SCTE, the Society for Broadband Professionals, started life in 1945 as The Society of Relay Engineers and has morphed its way through many technology eras to become agnostic with regard to content delivery methods.
From radio wireless it saw TV arrive and reach remote homes via four twisted pairs. “About 1952 we decided to become Cable and TV Engineers (SCTE) and that went through several stages,” said president Roger Blakeway.
“By the time we had gone through the 80’s with broadband TV being introduced by Margaret Thatcher (Hunt Report), the duopoly review took place and cable operators were allowed to provide switched telephony,” he added. “By 1995, we were all cable operators putting in telephony overlays.”
No longer cable TV, the initials stayed the same and the business morphed into cable modems and networks providing pure data. How does SCTE attract members?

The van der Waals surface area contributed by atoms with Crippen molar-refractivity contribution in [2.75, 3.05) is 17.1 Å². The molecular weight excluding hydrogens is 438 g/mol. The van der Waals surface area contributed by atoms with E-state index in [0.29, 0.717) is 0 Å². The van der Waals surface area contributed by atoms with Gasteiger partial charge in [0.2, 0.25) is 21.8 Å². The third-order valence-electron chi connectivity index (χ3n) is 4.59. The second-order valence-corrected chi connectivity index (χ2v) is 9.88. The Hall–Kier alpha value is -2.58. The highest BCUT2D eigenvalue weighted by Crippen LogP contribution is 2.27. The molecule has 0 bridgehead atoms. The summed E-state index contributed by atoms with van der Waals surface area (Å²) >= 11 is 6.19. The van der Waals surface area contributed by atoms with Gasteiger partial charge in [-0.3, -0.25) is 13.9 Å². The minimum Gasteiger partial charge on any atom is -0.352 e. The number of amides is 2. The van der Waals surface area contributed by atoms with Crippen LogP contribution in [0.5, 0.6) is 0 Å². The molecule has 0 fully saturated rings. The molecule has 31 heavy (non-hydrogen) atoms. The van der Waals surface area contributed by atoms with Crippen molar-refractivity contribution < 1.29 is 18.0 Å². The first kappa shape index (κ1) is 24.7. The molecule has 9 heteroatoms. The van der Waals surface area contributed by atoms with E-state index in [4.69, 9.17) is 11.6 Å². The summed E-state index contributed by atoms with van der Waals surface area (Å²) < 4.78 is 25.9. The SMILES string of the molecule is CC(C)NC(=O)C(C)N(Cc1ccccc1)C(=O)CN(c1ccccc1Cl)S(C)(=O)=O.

“We have always held that there is a dire need in this industry,” said Blakeway. “None of the universities or technical colleges teach installation of cable type networks, or even their design.
“We saw that was an enormous gap, because those people being trained had no professional career path,” Blakeway added. “There was a need for an infrastructure, and like other learned institutes they can become Fellows. That is a career structure many technical people would not get any other way.”
SCTE is seeking nominations for its 2015 individual and technological innovation awards, which recognise success in the broadband industry. These start with the Technician of the Year, the Richard Harris Member of the Year Award and the Tom Hall Award. The other awards, plus one for winner of the best overall submission, are for Best Broadband Network Transmission Solution, Best CPE Solution, and Best Digital Processing Solution.
The awards ceremony will take place at SCTE's 70th anniversary dinner on 27 June, 2015 at The Tower of London.